How Outdoor Shoe Brands Can Sell More To Women

Reef Shoe Spring 2016 Collection
A spring '16 women's bootie from Reef.
Jennie Bell.

The outdoor and athletic industries are doing a better job of catering to women, but they still have a long way to go. That was the message yesterday from The NPD Group’s sports and leisure analyst, Matt Powell, at a special presentation at the Outdoor Retailer trade show.

Powell shared with the packed audience some stats from NPD showing that outdoor footwear and apparel have very good penetration with the female consumer — better, in fact, than athletic companies.

That somewhat flies in the face of traditional views of the outdoor world being strictly a place for tough guys. And in a recent article in Footwear News, several top footwear execs pointed out that women are just as active in outdoor activities and should be a key focus for brands and retailers.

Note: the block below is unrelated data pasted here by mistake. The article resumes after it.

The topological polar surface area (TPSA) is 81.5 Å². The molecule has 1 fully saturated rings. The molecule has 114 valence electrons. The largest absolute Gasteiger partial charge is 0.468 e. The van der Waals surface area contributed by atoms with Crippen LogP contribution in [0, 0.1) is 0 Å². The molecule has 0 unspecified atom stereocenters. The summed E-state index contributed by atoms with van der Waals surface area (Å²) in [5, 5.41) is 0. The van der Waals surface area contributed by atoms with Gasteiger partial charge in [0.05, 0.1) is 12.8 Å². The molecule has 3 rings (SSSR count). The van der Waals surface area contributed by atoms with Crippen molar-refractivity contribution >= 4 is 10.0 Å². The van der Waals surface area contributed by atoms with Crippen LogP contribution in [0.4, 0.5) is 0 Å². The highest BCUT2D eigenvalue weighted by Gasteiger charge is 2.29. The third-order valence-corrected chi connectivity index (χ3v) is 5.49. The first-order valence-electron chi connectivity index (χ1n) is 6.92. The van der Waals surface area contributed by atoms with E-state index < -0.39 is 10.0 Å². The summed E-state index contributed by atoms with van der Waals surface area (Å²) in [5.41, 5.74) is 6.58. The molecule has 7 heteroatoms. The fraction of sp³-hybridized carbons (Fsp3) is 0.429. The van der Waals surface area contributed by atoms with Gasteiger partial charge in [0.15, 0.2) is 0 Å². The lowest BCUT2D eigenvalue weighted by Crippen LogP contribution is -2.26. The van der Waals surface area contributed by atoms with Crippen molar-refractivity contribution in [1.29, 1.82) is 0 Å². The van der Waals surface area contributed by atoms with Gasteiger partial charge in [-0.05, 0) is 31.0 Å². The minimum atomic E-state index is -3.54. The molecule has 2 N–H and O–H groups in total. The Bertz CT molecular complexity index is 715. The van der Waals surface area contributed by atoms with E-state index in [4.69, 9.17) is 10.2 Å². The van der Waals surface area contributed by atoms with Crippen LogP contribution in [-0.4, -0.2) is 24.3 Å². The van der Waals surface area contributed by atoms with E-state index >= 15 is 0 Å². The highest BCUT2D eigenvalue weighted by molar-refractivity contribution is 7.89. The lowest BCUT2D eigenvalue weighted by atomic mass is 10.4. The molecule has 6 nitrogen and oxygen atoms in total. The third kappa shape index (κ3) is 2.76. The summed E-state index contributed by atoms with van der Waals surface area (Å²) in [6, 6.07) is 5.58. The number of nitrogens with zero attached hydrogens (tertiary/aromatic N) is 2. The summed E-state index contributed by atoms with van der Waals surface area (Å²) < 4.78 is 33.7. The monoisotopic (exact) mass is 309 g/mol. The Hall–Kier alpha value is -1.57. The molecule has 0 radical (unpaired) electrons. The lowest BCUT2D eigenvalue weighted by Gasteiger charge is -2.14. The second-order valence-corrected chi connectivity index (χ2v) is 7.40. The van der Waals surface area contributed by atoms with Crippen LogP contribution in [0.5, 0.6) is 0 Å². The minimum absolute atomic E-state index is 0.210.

In his presentation, Powell lamented the fact that there is currently no national retailer that can speak to the female audience. “Lululemon is really great but not on a national scale,” he said. “Dick’s Sporting Goods just launched a women’s concept called Chelsea Collective with footwear and apparel. It has potential, but I think they’re missing out by not having gear.”

Metallic Reptile Birkenstock Sandals Spring 2016 Spring ’16 women’s crisscross sandals in metallic reptile from Birkenstock. Jennie Bell.

To connect with female shoppers, Powell says there are a few important things to know about their  behavior, including the fact that they are social shoppers and rely heavily on recommendations from peers. Also, they value aesthetics as much as performance. “The product has got to perform, be versatile and look cute,” he said, adding that the best brands find a way to solve their customer’s problems.

And for millennial women, in particular, it’s important to build trust. “You have to encourage a dialogue, which means you listen and don’t talk,” Powell said. “You can’t dictate to young women what they need or should want. They already know. Ask for feedback and let them tell you.”